But what does that really mean? I’ve got a kid on the way, and when we aren’t paying for our lives through writing and other projects, we rely on the occasional dividends from stocks invested in American companies. We could wildly diversify into international stuff, but will that really save our bacon?

And if the infrastructure goes, how the hell will we get around this city? You need electricity to power the gas pumps; even the Prius runs out of fuel eventually. Try leaving the country, but who would take us? In some daymares, I have Tessa and I hauling the kid around in a Baby Bjorn as we walk over the mountains into Canada like the Von Trapp family escaping the Anschluss.

We’re all woefully underprepared even for the most minor emergencies. And why should the neo-cons care? Half of them are too rich to see straight, and the other half believe it’s the End Times anyway. You can hope for one of two things: first, that something amazing happens that rescues us from this administration – or second, that we all live long enough to see this government vilified in textbooks as the worst thing ever to happen to the American experiment.

grandmother of record

1/24/05

Tessa’s grandmother Lucille – known to everyone as Nonnie – has been a regular fixture in Tessa’s family lore for all 88 of her years. She came from very untrusting German stock in the Hill Country of Texas, making her a bundle of neuroses that is as hilarious as it is endearing. I think Tessa credits Nonnie with a good deal of her sanity, and her plaintive aphorisms are all over Five Wives, Three Secretaries and Me.

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Sandy, Nonnie and baby Tessa, 1969

One of Nonnie’s most famous quotes was delivered mid-rant to Tessa and Jason at some point ten years ago, when she summed up her entire philosophy about the vicissitudes of her fellow man: “well, you know, you don’t want to get too mixed up with people…”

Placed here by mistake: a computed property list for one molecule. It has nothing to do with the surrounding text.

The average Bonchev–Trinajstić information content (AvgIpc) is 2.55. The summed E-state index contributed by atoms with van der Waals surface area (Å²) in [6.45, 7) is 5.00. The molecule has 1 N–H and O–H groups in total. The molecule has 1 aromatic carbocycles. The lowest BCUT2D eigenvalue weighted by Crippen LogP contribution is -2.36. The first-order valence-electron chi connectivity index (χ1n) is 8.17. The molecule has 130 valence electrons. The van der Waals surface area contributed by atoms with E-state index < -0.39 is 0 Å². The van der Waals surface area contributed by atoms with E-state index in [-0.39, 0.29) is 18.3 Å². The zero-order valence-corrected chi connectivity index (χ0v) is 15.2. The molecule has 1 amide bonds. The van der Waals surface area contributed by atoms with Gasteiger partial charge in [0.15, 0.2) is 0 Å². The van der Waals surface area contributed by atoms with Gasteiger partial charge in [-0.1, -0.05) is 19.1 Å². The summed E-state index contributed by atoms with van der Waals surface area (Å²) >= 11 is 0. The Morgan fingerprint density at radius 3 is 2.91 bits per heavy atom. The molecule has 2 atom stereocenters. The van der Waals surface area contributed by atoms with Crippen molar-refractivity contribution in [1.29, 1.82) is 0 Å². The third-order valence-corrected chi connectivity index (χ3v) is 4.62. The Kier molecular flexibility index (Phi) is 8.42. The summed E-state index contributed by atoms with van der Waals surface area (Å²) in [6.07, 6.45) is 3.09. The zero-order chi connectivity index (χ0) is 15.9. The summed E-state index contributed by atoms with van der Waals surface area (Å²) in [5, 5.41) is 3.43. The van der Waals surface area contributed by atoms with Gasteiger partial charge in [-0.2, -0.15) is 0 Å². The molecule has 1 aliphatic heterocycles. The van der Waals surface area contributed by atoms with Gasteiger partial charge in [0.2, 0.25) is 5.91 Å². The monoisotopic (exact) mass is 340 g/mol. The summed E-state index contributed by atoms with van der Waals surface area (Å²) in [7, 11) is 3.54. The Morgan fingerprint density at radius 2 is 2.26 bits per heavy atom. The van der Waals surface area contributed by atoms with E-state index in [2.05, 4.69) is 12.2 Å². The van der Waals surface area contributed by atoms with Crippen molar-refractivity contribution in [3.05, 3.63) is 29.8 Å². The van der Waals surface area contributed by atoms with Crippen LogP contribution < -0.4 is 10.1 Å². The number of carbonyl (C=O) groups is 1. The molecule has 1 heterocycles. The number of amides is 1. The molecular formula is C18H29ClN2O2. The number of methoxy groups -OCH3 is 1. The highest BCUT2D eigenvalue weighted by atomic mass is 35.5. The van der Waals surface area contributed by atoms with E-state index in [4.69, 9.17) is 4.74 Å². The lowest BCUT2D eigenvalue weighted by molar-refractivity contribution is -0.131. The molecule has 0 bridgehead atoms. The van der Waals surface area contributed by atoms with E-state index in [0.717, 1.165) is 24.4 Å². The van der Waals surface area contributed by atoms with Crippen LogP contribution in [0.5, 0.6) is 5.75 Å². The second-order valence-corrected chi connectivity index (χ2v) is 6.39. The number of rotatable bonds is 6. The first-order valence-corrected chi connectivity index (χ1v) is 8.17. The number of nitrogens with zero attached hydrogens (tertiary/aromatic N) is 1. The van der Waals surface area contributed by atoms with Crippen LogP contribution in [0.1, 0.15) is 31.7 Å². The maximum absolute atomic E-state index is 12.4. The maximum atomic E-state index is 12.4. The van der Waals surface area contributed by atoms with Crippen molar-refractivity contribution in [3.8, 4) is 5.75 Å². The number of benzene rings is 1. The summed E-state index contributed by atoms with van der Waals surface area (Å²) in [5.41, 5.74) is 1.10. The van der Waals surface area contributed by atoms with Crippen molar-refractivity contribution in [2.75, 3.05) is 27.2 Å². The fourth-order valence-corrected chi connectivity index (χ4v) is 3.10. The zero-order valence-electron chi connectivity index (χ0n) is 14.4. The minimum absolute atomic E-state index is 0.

We thought that was one of the best things to spring out of her brain, and she and I quote it whenever some insane assholes are threatening to take over our lives. Tessa also told the always-excellent Virginia Heffernan, who managed to put it into a wonderful article she wrote about the passing of Johnny Carson in yesterday’s New York Times.

It may have taken almost a century, and Nonnie – stuck at the nursing home in Huntsville, Texas – may not fully grasp it, but Lucille Tessman finally got herself into the New York Times. And that, my friends, is cause for celebration.

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Nonnie, Sandy, Tessa in 2003

friends are calling “yoo hoo”

1/23/05

Blizzard of ’05

If you grow up in Iowa, you’re used to thinking about snowstorms that defied descriptions, you know, snowdrifts that piled up so high that you couldn’t even open your front door. Well, for many kids in Brooklyn, this weekend is going to have been that storm. Too bad for them it happened on Saturday and Sunday, because this would have been a very rare DOUBLE SNOW DAY, which is every 4th grader’s dream.

I went out before it got too intense, around 2pm Saturday, to get groceries at the Food Co-op. Needless to say, every other person living in Brooklyn had the same idea, and it was a fucking nightmare. Two hours later, the conditions got intolerably cold and windy:

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By 7pm, you couldn’t see up our old street at all:

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And by midnight, the whole neighborhood looked like a quaint, frozen village stuck in an 1880s-era snow dome:

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When we woke up Sunday, most people couldn’t get out of their stoops, but there sure as hell weren’t getting into their cars. This is a neighbor’s Prius and another neighbor’s VW Bug:

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Deciding we’d brave the sub-zero wind chill, Lindsay and I walked over the Prospect Park, where I thought there would be very little activity. Instead, every single family from a mile radius was out there with their kids:

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It has to be one of the first reported cases of “sledlock,” where lines of thirty kids were waiting their turn to fly down the hill and make a quick right turn to avoid braining themselves on the lightposts. I’ll go out on a limb and say this was THE BEST DAY OF THESE KIDS’ LIVES judging by the screams of pleasure:

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Lindsay used his 6’5″ frame to get some good momentum down the hill. He handed the sled to me, and as I neared the bottom, I hit a mogul that threw my cap over my eyes. While I was struggling to see, I hit a HUGE mogul that sent the sled into my mouth, where it lopped out half my front tooth: